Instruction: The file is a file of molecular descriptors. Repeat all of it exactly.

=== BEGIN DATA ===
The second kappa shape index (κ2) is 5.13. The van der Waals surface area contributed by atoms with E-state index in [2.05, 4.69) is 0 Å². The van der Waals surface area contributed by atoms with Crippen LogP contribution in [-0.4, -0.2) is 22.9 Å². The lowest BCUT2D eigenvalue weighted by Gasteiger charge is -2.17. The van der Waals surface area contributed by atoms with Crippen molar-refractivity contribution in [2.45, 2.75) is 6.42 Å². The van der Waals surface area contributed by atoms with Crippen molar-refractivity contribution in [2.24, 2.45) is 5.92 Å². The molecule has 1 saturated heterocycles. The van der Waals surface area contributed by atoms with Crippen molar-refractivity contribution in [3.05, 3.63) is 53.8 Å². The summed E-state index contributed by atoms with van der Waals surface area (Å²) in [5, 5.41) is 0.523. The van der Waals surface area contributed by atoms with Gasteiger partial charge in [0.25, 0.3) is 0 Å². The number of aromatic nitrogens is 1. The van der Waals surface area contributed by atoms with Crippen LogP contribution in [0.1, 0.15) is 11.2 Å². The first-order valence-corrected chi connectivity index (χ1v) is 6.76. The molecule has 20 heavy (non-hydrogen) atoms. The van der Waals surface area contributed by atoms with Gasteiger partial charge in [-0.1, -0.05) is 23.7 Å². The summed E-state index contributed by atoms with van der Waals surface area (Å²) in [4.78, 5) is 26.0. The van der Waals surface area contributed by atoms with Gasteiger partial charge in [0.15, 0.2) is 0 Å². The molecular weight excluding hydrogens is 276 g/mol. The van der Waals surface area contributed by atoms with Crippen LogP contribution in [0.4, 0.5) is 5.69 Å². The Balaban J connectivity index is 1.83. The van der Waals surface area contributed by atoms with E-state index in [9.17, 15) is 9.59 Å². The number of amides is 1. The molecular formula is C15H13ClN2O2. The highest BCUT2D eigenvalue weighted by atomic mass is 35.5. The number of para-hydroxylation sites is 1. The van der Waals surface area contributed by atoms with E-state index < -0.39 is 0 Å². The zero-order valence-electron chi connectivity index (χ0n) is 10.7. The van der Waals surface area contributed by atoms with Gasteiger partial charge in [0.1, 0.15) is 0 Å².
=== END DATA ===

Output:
The second kappa shape index (κ2) is 5.13. The van der Waals surface area contributed by atoms with E-state index in [2.05, 4.69) is 0 Å². The van der Waals surface area contributed by atoms with Crippen LogP contribution in [-0.4, -0.2) is 22.9 Å². The lowest BCUT2D eigenvalue weighted by Gasteiger charge is -2.17. The van der Waals surface area contributed by atoms with Crippen molar-refractivity contribution in [2.45, 2.75) is 6.42 Å². The van der Waals surface area contributed by atoms with Crippen molar-refractivity contribution in [2.24, 2.45) is 5.92 Å². The molecule has 1 saturated heterocycles. The van der Waals surface area contributed by atoms with Crippen molar-refractivity contribution in [3.05, 3.63) is 53.8 Å². The summed E-state index contributed by atoms with van der Waals surface area (Å²) in [5, 5.41) is 0.523. The van der Waals surface area contributed by atoms with Gasteiger partial charge in [0.25, 0.3) is 0 Å². The number of aromatic nitrogens is 1. The van der Waals surface area contributed by atoms with Crippen LogP contribution in [0.1, 0.15) is 11.2 Å². The first-order valence-corrected chi connectivity index (χ1v) is 6.76. The molecule has 20 heavy (non-hydrogen) atoms. The van der Waals surface area contributed by atoms with Gasteiger partial charge in [-0.1, -0.05) is 23.7 Å². The summed E-state index contributed by atoms with van der Waals surface area (Å²) in [4.78, 5) is 26.0. The van der Waals surface area contributed by atoms with Gasteiger partial charge in [0.15, 0.2) is 0 Å². The molecular weight excluding hydrogens is 276 g/mol. The van der Waals surface area contributed by atoms with Crippen LogP contribution in [0.4, 0.5) is 5.69 Å². The Balaban J connectivity index is 1.83. The van der Waals surface area contributed by atoms with E-state index in [9.17, 15) is 9.59 Å². The number of amides is 1. The molecular formula is C15H13ClN2O2. The highest BCUT2D eigenvalue weighted by atomic mass is 35.5. The number of para-hydroxylation sites is 1. The van der Waals surface area contributed by atoms with E-state index < -0.39 is 0 Å². The zero-order valence-electron chi connectivity index (χ0n) is 10.7. The van der Waals surface area contributed by atoms with Gasteiger partial charge in [0.1, 0.15) is 0 Å².